WORD LISTS

Strike A Pose: Positions and Posture

June 4, 2020
These words describe all sorts of ways that we move, rest, or arrange our limbs. Don't just stand there, let's get to it!
abduction
Abduction means kidnapping, forcibly carrying someone away. But in an anatomical context, it has a different meaning: moving part of your body away from your center. Adduction is its opposite: pulling your limbs back towards your center.
Abduction and adduction are two terms that are used to describe movements towards or away from the midline of the body.
akimbo
With his arms akimbo and his chin turned artfully to the side, he looked as if he were posing in a bodybuilding lineup.
attitude
Attitude means "mindset:" your demeanor and emotional state in a given moment or regarding a particular subject. In terms of your body, attitude has a similar meaning: your pose, posture, or any way in which your position reveals something about your mood.
She assumed an attitude of prayer, looked at the icons, repeated the words of a prayer, but she could not pray.
bearing
Bearing can mean "carrying," and it can also mean "direction," specifically in terms of navigation using a compass. But your bearing can also describe, literally, the way you carry yourself.
With his aristocratic bearing, he seemed to be made of marble and standing on a pedestal.
carriage
Like bearing, above, carriage literally refers to the way you carry yourself: the ways in which your posture, movements, and gait make you unique and shed some light on your character or nature.
In ballet, there is a sort of tuning the mind in to the place on its dial that monitors the body’s placement and carriage.
extension
When you contract your triceps, your arm straightens and the angle between the forearm and the upper arm increases; this is called " extension."
flex
“You want to flex different muscles but still maintain some of the things they look to you for in casting,” he says.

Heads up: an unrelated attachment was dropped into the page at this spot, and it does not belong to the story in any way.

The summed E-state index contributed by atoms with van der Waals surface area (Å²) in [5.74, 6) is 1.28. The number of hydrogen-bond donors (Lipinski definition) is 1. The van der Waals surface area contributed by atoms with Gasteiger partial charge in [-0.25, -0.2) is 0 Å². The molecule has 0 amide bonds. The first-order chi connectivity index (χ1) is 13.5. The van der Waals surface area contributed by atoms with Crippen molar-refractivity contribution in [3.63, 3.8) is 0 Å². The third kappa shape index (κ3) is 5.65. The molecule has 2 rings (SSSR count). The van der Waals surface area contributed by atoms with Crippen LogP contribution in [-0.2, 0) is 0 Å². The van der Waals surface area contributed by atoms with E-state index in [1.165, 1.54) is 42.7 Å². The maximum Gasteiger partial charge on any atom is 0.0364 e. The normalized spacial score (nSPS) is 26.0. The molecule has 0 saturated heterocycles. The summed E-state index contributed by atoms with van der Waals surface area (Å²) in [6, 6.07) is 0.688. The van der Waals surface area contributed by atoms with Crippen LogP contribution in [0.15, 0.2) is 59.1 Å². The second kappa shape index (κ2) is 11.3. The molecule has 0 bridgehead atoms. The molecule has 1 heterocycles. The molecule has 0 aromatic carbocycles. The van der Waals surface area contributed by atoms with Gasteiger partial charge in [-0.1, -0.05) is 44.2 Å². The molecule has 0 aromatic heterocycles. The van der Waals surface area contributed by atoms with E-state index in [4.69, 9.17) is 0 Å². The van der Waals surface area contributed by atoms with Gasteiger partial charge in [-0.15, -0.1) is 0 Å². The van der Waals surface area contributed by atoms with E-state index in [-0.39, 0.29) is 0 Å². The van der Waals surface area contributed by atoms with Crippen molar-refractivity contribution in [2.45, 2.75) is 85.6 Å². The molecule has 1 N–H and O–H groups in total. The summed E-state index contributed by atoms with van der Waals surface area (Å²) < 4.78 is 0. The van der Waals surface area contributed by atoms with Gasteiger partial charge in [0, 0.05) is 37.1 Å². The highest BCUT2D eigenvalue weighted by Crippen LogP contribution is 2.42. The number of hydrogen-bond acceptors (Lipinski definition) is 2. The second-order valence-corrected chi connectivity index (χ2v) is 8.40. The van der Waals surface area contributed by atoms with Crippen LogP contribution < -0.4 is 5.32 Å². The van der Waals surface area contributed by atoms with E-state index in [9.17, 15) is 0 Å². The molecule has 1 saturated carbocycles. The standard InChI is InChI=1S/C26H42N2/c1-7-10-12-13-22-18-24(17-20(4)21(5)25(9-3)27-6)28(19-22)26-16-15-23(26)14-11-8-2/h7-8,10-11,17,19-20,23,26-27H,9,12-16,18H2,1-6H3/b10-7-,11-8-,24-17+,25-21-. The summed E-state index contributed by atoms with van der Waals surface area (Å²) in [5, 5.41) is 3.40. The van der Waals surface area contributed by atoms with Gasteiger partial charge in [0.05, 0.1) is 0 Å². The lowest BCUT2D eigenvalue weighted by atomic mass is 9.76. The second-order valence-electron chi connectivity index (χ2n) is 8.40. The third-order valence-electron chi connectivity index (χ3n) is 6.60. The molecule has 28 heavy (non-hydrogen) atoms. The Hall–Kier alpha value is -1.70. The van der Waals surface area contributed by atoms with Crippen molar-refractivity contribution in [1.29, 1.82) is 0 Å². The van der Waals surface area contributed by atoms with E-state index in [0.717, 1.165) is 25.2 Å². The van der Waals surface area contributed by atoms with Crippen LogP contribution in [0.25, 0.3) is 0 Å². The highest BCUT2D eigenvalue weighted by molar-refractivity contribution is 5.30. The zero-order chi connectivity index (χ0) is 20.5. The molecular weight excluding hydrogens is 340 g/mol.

gait
Gait is a Scottish version of the Germanic gate, used to mean "way," "street," or "path," but also the manner of walking or movement: the particularities of a person's stride that make it recognizable or noteworthy.
He seemingly mimicked their gait and moves, their posture and their vocalisations.
genuflect
Literally meaning "bend the knee" in Latin — for all you Game of Thrones fans out there — genuflect refers specifically to the act of kneeling and crossing oneself in the Catholic church and also generally to any act of subservience before a powerful person or institution.
“Too often we just ignore China's aggression, genuflecting before the throne of free markets,” he said.
kowtow
Similar in meaning to genuflect, kowtow is Chinese, and describes a kneeling bow where the top of the head touches the floor: a display of complete submission.
“South Korea is gagging us, who are its citizens, while kowtowing to the evil regime in the North,” said Mr. Park, who leads a group called Fighters for Free North Korea.
poise
Poise comes from the Anglo-Norman poiser, meaning "to weigh." An old-fashioned balance — a scale for weighing things — has two baskets or trays. When the two trays are level, both sides weigh the same. Poise refers to balance, and also to gracefulness, especially under pressure.
The orchestra is poised, ready, hands on instruments, eyes on me.
posture
The transformation is striking, not just her body and posture, but her face, too, becomes radiant.
prone
The video then shows Brooks prone on the ground.
prostrate
Prostrate is like prone, meaning flat on your stomach, but often with the connotation of submission as opposed to prone being a simple description of a pose.
The other will be a prostrate George Floyd, whose excruciating Memorial Day execution sparked a global protest movement against racism and police violence.
slouch
But Letts gets the nod for an unshowy performance that seized attention with every passive-aggressive slouch and grimace while illuminating the power dynamics of a marriage in a modern masterpiece that suddenly seemed newly understood.
squat
Esquatir is Old French for "to crush," "to flatten," or "to squash." It also describes the way rabbits sit: crouched, low to the ground.
In his garage, he’ll squat a little more than 500 pounds, do a few sets of lunges holding 70-pound weights in each hand, and other workouts.
stance
Stance can be literal or figurative: the way you stand, or where you stand on a particular issue.
As children we imitated a favorite batting stance, pitching motion or even hairstyle, somehow believing this would miraculously transfuse our heroes’ skill into our circulation.
stoop
He suffered permanent injuries and was left with a slight stoop in his walk and with a disfigured hand.
straddle
Straddle comes from the same Old English root as stride.
Mr. Scott repeatedly says, “OK” and “I can’t breathe” as officers handcuff him, one straddling his back, and then moving down to his leg.
supine
The opposite of prone, supine means laying on your back. It comes from the Latin supinus, meaning the same thing.
Mr. Lobner said that even in an ordinary nuclear submarine, clearances in the battery compartment are so narrow that a routine inspection often requires shimmying through in a prone or supine position.

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